Perhaps the way to explore this is to turn off mobile data on all phones, to limit the possibility of inadvertent usage of wireless data while connected to WiFi, and compare the phone’s cell data usage with prior months. Not exactly an isolated, single variable experiment, but perhaps revealing nonetheless.
 

kanewolf

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Yes, the available usage history is per phone, but that’s a macro view. All users have iPhones, 6s model. Most of the time each phone is using our WiFi for data, with iPhone setting for cellular data “on”, so the phone uses cellular data automatically whenever the WiFi connection is not available. There’s no problem with WiFi signal strength; we have no idea what disrupts the WiFi signal on our end (from router to iPhone); whatever the cause, it is transient, and not enough to cause the WiFi icon on the phone to show less than a full strength signal.
Is it possible that the iPhone doesn’t return to the wireless network and WiFi data exchange after being bounced?
Is it possible that the kids are purposefully turning OFF WIFI to prevent you from having any parental controls?
 
Jul 11, 2019
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does it happen on all phones? or just one or two. who is getting disconnected all the time in other words? if it's everyone, something really weird is going on to where they can't stay connected. if it's a few, I would try resetting the phones to factory standard everything and see if they still have the problems

maybe something wrong with you router.
Two of 3 phones show significant increases (several gigs) in cell data usage over time, and the third shows a modest increase. If there is a disruption in the WiFi signal, it is transient enough that I haven’t seen a change of signal strength on the phone’s WiFi icon.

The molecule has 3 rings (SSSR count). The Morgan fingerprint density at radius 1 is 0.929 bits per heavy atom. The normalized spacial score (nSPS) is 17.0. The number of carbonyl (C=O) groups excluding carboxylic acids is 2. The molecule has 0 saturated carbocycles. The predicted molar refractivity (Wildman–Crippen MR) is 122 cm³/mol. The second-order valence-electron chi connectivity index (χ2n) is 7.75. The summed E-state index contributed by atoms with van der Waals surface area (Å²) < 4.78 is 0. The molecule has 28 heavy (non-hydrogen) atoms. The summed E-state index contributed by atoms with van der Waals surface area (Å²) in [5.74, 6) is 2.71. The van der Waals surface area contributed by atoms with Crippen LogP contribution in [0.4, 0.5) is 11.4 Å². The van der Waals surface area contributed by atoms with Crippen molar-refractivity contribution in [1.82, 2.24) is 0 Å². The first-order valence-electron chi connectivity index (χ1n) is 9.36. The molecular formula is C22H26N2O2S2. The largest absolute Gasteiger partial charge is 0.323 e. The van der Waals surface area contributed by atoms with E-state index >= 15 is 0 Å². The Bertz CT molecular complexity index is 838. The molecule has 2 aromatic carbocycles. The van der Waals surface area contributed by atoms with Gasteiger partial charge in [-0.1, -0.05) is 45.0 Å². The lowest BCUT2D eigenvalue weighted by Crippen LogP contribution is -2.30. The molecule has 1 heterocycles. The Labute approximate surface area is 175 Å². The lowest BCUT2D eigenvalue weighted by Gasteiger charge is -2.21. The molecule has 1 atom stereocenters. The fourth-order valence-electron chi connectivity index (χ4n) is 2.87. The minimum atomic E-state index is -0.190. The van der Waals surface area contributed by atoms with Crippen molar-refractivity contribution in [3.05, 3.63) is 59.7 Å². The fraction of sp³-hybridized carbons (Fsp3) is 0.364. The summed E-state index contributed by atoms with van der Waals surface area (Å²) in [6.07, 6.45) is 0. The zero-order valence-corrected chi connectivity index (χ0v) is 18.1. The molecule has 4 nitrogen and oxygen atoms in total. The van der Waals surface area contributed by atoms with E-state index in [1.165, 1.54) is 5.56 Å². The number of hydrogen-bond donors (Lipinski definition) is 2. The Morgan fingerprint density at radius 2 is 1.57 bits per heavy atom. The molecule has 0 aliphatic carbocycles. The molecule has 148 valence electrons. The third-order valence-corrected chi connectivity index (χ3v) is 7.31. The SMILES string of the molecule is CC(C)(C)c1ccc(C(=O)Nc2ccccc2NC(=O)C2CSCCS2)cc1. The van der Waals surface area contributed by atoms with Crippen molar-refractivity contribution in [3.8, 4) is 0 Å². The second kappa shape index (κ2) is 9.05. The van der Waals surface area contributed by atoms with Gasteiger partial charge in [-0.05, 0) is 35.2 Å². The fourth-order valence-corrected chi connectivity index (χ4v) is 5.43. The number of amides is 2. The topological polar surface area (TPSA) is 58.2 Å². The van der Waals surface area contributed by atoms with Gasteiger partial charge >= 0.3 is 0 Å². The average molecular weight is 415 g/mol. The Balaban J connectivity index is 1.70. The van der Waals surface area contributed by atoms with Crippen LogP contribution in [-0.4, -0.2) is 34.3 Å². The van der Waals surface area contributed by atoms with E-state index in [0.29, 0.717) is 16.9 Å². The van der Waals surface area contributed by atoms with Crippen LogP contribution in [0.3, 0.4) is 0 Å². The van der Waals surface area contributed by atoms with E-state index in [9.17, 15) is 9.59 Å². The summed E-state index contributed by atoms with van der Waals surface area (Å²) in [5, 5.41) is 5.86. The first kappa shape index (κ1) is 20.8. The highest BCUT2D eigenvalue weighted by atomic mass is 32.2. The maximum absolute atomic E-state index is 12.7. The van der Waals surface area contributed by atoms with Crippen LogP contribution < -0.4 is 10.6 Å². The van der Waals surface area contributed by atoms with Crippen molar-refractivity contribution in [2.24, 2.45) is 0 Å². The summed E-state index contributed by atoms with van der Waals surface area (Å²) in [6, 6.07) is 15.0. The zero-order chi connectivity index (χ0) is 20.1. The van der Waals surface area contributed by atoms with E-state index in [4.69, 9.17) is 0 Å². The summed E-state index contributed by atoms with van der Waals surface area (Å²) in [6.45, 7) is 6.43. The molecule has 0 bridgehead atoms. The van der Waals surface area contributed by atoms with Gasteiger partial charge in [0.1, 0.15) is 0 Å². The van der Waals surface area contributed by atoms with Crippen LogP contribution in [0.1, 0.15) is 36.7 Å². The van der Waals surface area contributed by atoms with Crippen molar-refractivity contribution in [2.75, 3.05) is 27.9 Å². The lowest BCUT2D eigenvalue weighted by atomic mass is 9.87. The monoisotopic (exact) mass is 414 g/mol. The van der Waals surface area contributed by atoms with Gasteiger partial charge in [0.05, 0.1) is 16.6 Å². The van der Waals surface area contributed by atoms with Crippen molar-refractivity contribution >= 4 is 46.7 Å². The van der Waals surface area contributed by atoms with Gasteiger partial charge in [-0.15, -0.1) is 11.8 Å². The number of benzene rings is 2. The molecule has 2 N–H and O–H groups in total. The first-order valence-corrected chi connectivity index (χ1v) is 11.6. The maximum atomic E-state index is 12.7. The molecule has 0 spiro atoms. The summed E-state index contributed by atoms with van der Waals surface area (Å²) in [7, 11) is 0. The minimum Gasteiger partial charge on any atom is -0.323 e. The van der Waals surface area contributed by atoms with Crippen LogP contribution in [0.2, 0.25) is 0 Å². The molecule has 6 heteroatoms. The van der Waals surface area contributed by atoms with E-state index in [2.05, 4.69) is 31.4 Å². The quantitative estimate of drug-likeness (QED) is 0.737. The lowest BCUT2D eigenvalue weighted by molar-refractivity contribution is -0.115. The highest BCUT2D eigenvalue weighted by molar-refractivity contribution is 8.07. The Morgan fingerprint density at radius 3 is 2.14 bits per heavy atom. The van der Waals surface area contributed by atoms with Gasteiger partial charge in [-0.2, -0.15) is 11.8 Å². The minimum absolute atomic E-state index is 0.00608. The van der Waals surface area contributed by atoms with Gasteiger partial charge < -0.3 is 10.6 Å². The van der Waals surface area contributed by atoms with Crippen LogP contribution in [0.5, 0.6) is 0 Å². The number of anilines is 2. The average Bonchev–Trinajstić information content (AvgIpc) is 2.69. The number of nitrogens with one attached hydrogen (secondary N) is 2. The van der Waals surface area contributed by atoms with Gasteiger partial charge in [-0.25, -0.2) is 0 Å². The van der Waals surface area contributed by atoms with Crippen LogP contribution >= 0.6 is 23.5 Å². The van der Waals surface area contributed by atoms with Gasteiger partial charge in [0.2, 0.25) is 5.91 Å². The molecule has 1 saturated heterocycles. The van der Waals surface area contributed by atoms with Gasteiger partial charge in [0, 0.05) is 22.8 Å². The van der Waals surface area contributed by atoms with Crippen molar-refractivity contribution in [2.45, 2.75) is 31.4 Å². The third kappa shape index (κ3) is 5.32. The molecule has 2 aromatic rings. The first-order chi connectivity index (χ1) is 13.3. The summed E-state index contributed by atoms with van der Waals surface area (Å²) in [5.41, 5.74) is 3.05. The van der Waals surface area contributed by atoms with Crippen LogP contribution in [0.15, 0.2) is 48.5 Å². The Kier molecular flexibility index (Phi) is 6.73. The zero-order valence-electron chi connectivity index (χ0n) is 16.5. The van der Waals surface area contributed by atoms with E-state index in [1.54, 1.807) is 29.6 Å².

Jul 11, 2019
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Two of 3 phones show significant increases (several gigs) in cell data usage over time, and the third shows a modest increase. If there is a disruption in the WiFi signal, it is transient enough that I haven’t seen a change of signal strength on the phone’s WiFi icon.
And the original router was replaced by the ISP. I don’t recall when.
 
Is not ISP, is human, more specifically ur kids.

Am cheapskate myself and program my phone, only a handful of applications can use cellular data, the rest are told NO. But without parental control on smartphones, kids will override this easy enough.

Another issue maybe massive, Yes Notification. Kids like to be popular, yes tell me everything, anytime, 24x7. Massive Notification=Massive Data.
 
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Mandark

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Is not ISP, is human, more specifically ur kids.

Am cheapskate myself and program my phone, only a handful of applications can use cellular data, the rest are told NO. But without parental control on smartphones, kids will override this easy enough.

Another issue maybe massive, Yes Notification. Kids like to be popular, yes tell me everything, anytime, 24x7. Massive Notification=Massive Data.
already stated no kids.

All adults. Not an issue.
 
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digitalgriffin

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Is it possible for an internet service provider to send a signal to the ISP provided router which has the effect of bumping a cell phone off using WiFi, and on to the (affiliate) cell phone service provider’s data plan?
We’ve been going through cell data like crazy, and are looking for the cause (s).
Anything is possible. Especially if you have apps installed by the carrier. Some brands like republic wireless will tell you how much data each app is consuming and show it to you on a graph based on day. That will give you a clue where your data is going. For me it's the kids using YouTube kids on roadtrips.

Your other option is to turn off the wireless data. That would force usage of wifi.
 
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digitalgriffin

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And the original router was replaced by the ISP. I don’t recall when.
Do you have bad Wifi coverage with any of your other devices like computers? I'm talking about signal dropping in and out without explanation? I diagnosed my brother-n-laws connection going to crap. The source of which was the ISP router which kept turning the radio on and off.

The vast vast majority of ISP Wifi Routers are garbage. They really are. They give you the cheapest thing they can get away with.